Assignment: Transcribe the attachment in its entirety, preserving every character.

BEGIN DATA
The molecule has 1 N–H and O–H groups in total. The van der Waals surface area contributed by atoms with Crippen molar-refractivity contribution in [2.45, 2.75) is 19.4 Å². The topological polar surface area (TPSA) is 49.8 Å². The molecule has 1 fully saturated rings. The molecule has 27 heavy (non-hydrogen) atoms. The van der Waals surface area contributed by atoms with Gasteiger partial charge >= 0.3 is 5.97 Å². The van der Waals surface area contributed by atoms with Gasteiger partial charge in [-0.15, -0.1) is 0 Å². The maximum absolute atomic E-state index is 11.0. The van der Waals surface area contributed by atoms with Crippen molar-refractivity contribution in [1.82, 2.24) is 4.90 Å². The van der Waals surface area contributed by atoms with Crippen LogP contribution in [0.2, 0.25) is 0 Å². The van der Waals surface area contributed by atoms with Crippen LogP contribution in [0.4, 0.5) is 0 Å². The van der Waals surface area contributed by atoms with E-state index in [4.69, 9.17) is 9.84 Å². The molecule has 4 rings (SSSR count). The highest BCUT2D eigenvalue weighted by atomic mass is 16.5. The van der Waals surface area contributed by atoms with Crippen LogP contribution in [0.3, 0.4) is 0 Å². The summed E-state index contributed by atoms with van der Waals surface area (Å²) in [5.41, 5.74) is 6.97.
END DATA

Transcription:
The molecule has 1 N–H and O–H groups in total. The van der Waals surface area contributed by atoms with Crippen molar-refractivity contribution in [2.45, 2.75) is 19.4 Å². The topological polar surface area (TPSA) is 49.8 Å². The molecule has 1 fully saturated rings. The molecule has 27 heavy (non-hydrogen) atoms. The van der Waals surface area contributed by atoms with Gasteiger partial charge >= 0.3 is 5.97 Å². The van der Waals surface area contributed by atoms with Gasteiger partial charge in [-0.15, -0.1) is 0 Å². The maximum absolute atomic E-state index is 11.0. The van der Waals surface area contributed by atoms with Crippen molar-refractivity contribution in [1.82, 2.24) is 4.90 Å². The van der Waals surface area contributed by atoms with Crippen LogP contribution in [0.2, 0.25) is 0 Å². The van der Waals surface area contributed by atoms with Crippen LogP contribution in [0.4, 0.5) is 0 Å². The van der Waals surface area contributed by atoms with E-state index in [4.69, 9.17) is 9.84 Å². The molecule has 4 rings (SSSR count). The highest BCUT2D eigenvalue weighted by atomic mass is 16.5. The van der Waals surface area contributed by atoms with Crippen LogP contribution in [0.3, 0.4) is 0 Å². The summed E-state index contributed by atoms with van der Waals surface area (Å²) in [5.41, 5.74) is 6.97.